PTSD Service Dogs

service dog

Post traumatic stress disorder may result from a single encounter with trauma or from a series of traumatic episodes.  PTSD is an anxiety disorder that can greatly impact a person’s quality of life and ability to function.  Symptoms of PTSD can include nightmares, flashbacks, and avoidance of triggering memories.  Other symptoms may include agitation, irritability, anxiety, or isolating behaviors.  Specially trained service dogs can help people who are diagnosed with PTSD by identifying and interfering with maladaptive behaviors, alleviating trauma linked to triggers, and helping to improve coping mechanisms.

PTSD service dogs are meant to provide a calming atmosphere of safety and security, while reducing the impact of symptoms on a person’s everyday functioning.  They provide affection, reassurance, comfort, and offer friendship.  PTSD service dogs alleviate anxiety and depression, raise levels of serotonin, and decrease blood pressure.  

PTSD service dogs are specially trained to learn alert tasks.  These tasks include letting a person know when someone is approaching or when blood pressure or stress hormones are rising and signaling the onset of a panic attack.  Service dogs can also learn how to signal bystanders if an individual is experiencing distress. 

PTSD service dogs are trained in interruption tasks, which interfere with flashbacks, nightmares, panic attacks, or self-harming behaviors.  Service dogs learn how to help an individual awake from nightmares or night terrors when they occur and are taught to ease anxiety and distress.  Service dogs distract from unhealthy behaviors by nudging, providing their paw, or leaning.  Other interruption tactics include licking a person’s face or hands, lying across a person’s chest, nuzzling, or initiating distracting play. 

PTSD service dogs learn movement tasks, which help with crowd control, physically blocking a person, or checking certain areas to alert a person that it is safe to proceed.  PTSD service dogs can alleviate panic in crowded or highly stimulating environments by using their body to create a sense of safety.  The service dog may either stand in front of a person or circle around them to create personal space.  PTSD service dogs are educated to move in a way that creates pressure on certain body parts to alleviate stress.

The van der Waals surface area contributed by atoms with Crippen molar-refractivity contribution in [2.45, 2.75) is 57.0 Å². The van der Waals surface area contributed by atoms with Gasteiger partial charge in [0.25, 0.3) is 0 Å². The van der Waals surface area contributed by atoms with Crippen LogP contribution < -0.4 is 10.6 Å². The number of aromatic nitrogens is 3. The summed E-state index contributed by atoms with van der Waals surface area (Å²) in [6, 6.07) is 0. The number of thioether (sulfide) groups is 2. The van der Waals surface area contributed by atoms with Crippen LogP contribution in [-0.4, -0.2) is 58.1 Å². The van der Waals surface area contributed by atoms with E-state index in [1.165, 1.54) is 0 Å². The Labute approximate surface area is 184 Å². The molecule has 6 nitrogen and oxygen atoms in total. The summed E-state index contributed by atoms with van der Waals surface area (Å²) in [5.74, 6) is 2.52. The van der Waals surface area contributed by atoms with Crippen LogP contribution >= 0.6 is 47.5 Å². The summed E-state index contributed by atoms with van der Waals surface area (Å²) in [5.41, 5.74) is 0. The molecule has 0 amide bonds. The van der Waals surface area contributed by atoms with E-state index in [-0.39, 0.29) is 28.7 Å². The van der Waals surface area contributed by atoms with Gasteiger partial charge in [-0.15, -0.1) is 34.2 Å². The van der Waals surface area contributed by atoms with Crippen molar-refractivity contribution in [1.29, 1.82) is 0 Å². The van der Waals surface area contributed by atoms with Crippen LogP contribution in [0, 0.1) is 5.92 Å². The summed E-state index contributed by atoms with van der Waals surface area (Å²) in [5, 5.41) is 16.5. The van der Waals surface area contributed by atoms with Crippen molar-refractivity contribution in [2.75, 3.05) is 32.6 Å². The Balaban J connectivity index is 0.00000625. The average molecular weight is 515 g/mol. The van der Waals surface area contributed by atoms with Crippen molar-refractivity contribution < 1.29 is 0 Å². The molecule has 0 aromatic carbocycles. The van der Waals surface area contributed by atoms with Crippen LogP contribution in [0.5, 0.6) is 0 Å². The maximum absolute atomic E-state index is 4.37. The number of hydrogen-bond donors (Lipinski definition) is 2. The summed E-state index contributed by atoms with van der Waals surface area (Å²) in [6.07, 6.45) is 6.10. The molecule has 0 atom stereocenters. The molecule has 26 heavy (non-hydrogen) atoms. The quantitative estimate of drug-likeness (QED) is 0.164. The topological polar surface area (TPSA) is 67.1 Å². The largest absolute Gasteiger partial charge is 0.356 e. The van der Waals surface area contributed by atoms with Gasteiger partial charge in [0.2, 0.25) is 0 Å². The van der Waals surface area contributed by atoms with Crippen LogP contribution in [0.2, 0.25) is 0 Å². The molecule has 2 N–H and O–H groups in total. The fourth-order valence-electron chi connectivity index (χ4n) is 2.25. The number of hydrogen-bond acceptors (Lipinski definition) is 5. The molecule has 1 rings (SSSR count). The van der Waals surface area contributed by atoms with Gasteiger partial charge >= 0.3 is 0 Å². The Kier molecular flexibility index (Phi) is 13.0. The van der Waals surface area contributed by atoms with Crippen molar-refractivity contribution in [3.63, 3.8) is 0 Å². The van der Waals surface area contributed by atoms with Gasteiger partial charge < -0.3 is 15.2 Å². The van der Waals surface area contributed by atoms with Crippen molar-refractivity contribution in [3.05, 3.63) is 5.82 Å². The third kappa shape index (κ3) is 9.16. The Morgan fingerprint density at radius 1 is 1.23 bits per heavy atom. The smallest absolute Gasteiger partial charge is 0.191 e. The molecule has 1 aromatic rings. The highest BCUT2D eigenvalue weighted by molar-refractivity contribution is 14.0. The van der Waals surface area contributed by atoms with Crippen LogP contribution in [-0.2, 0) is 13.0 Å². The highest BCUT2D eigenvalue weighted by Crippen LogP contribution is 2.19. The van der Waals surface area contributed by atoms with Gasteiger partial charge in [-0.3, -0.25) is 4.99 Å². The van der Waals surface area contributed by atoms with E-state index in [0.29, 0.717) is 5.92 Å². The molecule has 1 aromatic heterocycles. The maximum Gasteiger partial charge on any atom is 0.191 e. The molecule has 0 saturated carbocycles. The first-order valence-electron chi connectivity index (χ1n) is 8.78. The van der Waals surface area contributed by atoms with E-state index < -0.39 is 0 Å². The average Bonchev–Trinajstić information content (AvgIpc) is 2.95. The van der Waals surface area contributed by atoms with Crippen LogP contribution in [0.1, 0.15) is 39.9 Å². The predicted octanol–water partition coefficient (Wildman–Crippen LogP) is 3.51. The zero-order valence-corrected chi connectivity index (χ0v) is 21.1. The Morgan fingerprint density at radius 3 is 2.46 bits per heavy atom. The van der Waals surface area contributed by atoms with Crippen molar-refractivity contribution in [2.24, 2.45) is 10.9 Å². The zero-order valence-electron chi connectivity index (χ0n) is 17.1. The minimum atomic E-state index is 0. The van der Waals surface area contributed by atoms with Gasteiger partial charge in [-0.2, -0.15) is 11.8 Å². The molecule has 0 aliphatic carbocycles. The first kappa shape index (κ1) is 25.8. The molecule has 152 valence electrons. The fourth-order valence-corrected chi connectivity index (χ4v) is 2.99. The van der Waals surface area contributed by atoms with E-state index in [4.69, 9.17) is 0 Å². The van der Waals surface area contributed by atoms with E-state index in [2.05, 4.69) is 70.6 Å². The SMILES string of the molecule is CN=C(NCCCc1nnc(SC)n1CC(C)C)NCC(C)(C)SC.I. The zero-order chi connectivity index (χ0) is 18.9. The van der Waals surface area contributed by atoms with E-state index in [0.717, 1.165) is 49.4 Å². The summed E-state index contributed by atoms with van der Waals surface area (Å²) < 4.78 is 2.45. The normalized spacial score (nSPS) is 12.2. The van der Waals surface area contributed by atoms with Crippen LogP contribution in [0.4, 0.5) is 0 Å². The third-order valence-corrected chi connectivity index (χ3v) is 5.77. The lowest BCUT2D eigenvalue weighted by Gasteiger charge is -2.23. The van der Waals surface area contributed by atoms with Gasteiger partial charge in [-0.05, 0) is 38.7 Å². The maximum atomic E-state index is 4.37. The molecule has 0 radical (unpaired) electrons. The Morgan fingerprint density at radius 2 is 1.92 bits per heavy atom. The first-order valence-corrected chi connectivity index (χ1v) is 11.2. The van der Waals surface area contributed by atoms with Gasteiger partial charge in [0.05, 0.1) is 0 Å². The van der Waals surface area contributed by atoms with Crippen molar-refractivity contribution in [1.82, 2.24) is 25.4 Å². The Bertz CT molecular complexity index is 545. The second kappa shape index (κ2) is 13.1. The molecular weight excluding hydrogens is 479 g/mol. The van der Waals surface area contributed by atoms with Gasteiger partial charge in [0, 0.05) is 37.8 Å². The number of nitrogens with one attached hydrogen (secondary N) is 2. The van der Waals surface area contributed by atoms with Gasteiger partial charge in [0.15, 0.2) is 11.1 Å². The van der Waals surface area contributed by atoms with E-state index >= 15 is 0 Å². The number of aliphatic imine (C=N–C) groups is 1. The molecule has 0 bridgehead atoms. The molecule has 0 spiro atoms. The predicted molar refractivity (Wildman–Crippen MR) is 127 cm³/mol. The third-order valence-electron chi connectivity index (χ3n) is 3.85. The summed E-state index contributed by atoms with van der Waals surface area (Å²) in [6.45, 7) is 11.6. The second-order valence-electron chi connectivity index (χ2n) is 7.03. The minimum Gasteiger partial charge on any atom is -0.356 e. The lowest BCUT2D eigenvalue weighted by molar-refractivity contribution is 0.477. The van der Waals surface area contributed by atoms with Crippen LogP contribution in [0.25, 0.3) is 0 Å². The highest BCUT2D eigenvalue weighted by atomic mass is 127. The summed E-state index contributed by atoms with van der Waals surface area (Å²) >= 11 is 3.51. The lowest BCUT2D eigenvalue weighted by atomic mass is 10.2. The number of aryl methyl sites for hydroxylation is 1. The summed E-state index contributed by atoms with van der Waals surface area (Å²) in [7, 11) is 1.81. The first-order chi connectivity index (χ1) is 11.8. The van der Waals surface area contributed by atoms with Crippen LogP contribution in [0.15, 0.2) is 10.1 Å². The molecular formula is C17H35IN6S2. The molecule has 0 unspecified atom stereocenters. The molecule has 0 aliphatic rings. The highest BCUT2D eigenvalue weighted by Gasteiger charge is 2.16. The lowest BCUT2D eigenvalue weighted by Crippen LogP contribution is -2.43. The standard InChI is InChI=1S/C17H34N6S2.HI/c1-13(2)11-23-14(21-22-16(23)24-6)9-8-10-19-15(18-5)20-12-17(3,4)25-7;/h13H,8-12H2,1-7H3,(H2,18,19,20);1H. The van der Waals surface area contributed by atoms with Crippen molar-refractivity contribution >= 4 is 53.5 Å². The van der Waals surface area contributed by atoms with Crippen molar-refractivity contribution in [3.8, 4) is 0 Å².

PTSD service dogs are educated in guide tasks, where they learn to navigate a person away from stressful or crowded places or from an identified trigger.  A service dog can learn to help a person to safely leave a place or event when they are having a panic attack or experiencing high levels of anxiety. 

PTSD service dogs learn to perform call tasks, where they can call 911, a suicide hotline, a mental health clinician, or another support person from a pre-programmed phone.  In emergency situations, a service dog can be trained to get help by setting off an emergency button or alert system when an individual is in trouble.  A service dog can also be trained to bring medication by command or when alerted through a timer or alarm.         

There are certain requirements to become a service dog. PTSD service dogs must be inherently cooperative, intuitive, and obedient.  They must have a calm temperament, show low reactivity, and be perceptive in nature.  Service dogs must start specialized training when they are a puppy and are commonly matched to specific owners to ensure success.

It is important to note that a PTSD service dog should be used in conjunction with therapy or medication and is not enough to treat symptoms of PTSD on its own.  It is also important that a person get a service dog only when they can provide care for it.  It would be counterproductive for one to obtain a PTSD service dog when they are not ready, as it would only cause increased levels of stress and anxiety.